The associated press today reported that the Myanmar monks were taking to the streets for the second day in a row, marching in disciplined ranks as they extended a series of spirited demonstrations against the country’s military government into a second month.

The marches on Tuesday by thousands of monks in Myanmar marked the 19th anniversary of the 1988 crackdown in Myanmar in which the current junta took over after crushing a failed pro-democracy rebellion that sought an end to military rule, imposed since 1962.

The junta held general elections in 1990, but refused to honor the results when pro-democracy leader Aung San Suu Kyi’s National League for Democracy party won. Suu Kyi has been detained under house arrest for more than 11 years.

The Yangon march and rallies in other cities Wednesday were to protest hardship brought on by the government’s economic policies, especially a sudden hike in fuel prices. The hike last month sparked the persistent protests – first by pro-democracy activists and now primarily by monks. The rallies also reflect long pent-up opposition to the repressive military regime.

The authorities know that restraining monks poses a dilemma. Monks are highly respected in predominantly Buddhist Myanmar, and abusing them in any way could cause public outrage.

In addition to protests, monks have threatened to cut off contact with the military and their families, and to refuse alms from them – a humiliating gesture that would embarrass the junta.

Monks have nothing to lose…except their lives.

Khmer Rouge Trials

Friday, February 2nd, 2007

Ever since visiting the killing fields in Cambodia in 2002, (for pictures click on the category for Cambodia on the right-hand side of the screen) I have watched closely the development of an international tribunal that hopefully will try the remaining Khmer Rouge killers of as many as 1.7 million Cambodians from 1975 to 1979. Anyone who was educated…even wore eyeglasses…was targeted in the interest of blasting Cambodia back to the stone age and creating an agrarian society, leaving Cambodia one of the most destitute and corrupted countries in the world today. So much for ideas. Pol Pot, the Khmer Rouge’s despotic leader, died a free man in 1998. Many of the remaining Khmer Rouge leaders, including Nuon Chea, Pol Pot’s chief deputy known as “Brother Number Two,” are aged.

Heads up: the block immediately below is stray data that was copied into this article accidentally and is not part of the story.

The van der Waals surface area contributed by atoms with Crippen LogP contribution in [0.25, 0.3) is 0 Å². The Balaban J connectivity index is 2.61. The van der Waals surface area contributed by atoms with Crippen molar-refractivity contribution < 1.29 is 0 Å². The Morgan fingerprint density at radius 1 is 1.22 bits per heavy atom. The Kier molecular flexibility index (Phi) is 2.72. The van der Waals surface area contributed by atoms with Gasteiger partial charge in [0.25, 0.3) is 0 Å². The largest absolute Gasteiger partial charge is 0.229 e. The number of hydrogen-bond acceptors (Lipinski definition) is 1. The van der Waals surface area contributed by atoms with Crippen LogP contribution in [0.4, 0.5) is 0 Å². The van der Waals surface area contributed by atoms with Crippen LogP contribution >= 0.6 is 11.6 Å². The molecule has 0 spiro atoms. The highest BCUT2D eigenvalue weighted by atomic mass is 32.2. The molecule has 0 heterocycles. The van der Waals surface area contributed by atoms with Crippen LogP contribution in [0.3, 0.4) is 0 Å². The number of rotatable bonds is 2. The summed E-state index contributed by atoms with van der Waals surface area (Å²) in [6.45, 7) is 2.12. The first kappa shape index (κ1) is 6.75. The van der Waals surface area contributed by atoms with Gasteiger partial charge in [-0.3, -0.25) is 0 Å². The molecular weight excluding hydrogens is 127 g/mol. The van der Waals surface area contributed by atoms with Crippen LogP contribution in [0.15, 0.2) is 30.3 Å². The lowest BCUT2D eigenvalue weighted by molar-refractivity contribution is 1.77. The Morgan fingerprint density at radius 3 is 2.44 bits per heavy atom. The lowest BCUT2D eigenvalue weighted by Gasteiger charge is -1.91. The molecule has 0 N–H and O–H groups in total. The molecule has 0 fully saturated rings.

[read on]

Khmer Tribunal Starts

Wednesday, July 12th, 2006
The Seattle Times July 4, 2006 reported that the Khmer tribunal is starting so I went on-line and found the article below by The New Republic Magazine on July 12, 2006. These are some pictures we took of the Genocide Museum ... [Continue reading this entry]

Siem Reap

Friday, October 25th, 2002
7VJvlOW1A5Ali2rnovusuM-2006216180228245.gif My original plan was to take a boat up the Mekong River in Cambodia to the Lao border and then on up through Laos but I kept hearing reports about the opening and closing ... [Continue reading this entry]

Cambodia Today

Thursday, October 24th, 2002
7VJvlOW1A5Ali2rnovusuM-2006216180228245.gif Pol Pot, the architect of one of the most brutal and radical revolutions that had its origins in Beijing China, was never brought to international justice. He died in 1989 from Malaria (or ... [Continue reading this entry]

Facing Cambodia’s Past at Tuol Sleng Genocide Museum

Thursday, October 24th, 2002
7VJvlOW1A5Ali2rnovusuM-2006216180228245.gif We got our second wind and almost reluctantly mounted a motorcycle taxi to do what we (or at least I) came here to do and that is to see, after more than 30 ... [Continue reading this entry]

Entering Cambodia

Tuesday, October 22nd, 2002
October 13-25 2002 iSV8qo31XRdKYtyKFQL5FM-2006170170638181.gif At the Phnom Penh airport your passport is passed along from one to another of 13 uniformed and polished immigration officials sitting all in a row before it is finally stamped. ... [Continue reading this entry]